DANA

What is Dana?

Dana can be translated as cultivating generosity or giving. Great time and energy has gone into Robin’s training and the preparation and teaching the 8=Week Mindfulness Course. Apart for a nominal fee that is an approximate covering of costs and a sign of commitment, Robin asks for no direct payment for the teaching. Instead  at the end of each Mindfulness Course, participants are given the opportunity to offer a voluntary financial contribution if they wish to support her in being able to offer this service. This is called offering Dana.

What is the Buddhist Dana tradition?

The tradition of Dana in Buddhism is an acknowledgement of our interconnectedness and interdependence. In Asia, monasteries are generously supported by the lay community, and in turn they offer a place of refuge and teaching as well as a whole range of projects dedicated to peace and the relief of anguish. This ancient and rich tradition has sustained the Dharma teachings for more than 2,500 years, since the time of the Buddha, enabling the creation of Retreat Centres, the support of monasteries and a whole range of social and peace practices and projects. It enables teachers to continue teaching and supports the very life and sustainability of the teaching.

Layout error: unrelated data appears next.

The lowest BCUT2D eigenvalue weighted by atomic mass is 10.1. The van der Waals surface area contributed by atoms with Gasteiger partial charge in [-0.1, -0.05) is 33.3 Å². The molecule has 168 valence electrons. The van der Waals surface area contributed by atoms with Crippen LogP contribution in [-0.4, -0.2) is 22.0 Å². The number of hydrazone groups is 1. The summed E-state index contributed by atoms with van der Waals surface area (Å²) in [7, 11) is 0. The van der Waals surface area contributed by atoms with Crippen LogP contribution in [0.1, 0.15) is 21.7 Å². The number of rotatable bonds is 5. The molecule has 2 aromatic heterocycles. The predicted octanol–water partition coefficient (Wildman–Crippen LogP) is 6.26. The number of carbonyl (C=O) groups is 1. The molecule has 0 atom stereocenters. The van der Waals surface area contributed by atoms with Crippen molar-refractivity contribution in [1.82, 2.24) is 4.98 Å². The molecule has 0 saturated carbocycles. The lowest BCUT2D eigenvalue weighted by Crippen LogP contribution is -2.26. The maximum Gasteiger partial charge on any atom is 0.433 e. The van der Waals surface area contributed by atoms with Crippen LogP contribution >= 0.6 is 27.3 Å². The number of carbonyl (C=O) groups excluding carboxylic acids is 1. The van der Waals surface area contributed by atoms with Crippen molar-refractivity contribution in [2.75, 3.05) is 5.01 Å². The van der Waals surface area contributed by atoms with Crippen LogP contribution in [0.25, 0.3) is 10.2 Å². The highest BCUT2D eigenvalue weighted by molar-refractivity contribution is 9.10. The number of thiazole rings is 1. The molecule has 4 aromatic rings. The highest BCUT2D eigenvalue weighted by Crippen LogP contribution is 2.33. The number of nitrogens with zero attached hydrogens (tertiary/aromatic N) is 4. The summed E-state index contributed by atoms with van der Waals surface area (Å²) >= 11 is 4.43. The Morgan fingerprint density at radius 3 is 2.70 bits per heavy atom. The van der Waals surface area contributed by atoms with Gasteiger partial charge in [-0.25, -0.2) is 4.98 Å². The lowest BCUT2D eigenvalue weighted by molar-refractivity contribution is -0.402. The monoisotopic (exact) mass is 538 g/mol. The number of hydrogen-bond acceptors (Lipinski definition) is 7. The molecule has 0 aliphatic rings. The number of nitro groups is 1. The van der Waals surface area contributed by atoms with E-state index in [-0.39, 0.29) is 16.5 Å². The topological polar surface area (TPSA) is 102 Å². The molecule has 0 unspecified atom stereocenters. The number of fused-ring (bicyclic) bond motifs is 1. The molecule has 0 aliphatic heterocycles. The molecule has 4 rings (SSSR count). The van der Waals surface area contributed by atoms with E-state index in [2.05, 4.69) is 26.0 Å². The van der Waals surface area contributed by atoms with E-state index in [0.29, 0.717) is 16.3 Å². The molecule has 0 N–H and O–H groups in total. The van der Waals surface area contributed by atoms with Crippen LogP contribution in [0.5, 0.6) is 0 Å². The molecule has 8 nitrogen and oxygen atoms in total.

That’s how it was in Asia, but how about the West?

When you come to the Mindfulness course you will be taught by Robin who has spent 12 years developing a personal practice and 3 years at Exeter University studying a mixture of Buddhist psychology, neuroscience and Cognitive Behavioural Therapy. After Qualifying as a Mindfulness teacher Robin is still involved in Mindfulness research. This is only possible through the continuing generosity of the people she teaches. As a teacher she shares a firm commitment to the principle of Dana rather than asking a fee for leading courses. The basic cost is just enough to maintain a space for the course, administration and to cover other expenses.

How does Dana benefit the Teachers?

The Dharma Teachings of wisdom and compassion are considered priceless, thus Teachers offer their understanding freely, as it has been over centuries.

The livelihood of most Buddhist Teachers depends wholly, or to a large extent, on the generosity and voluntary contributions from participants who value their guidance and wish to support the ongoing teachings of the Dharma. Your generosity to the teacher is greatly appreciated, it is truly what enables the continuation of the teachings. About the teacher .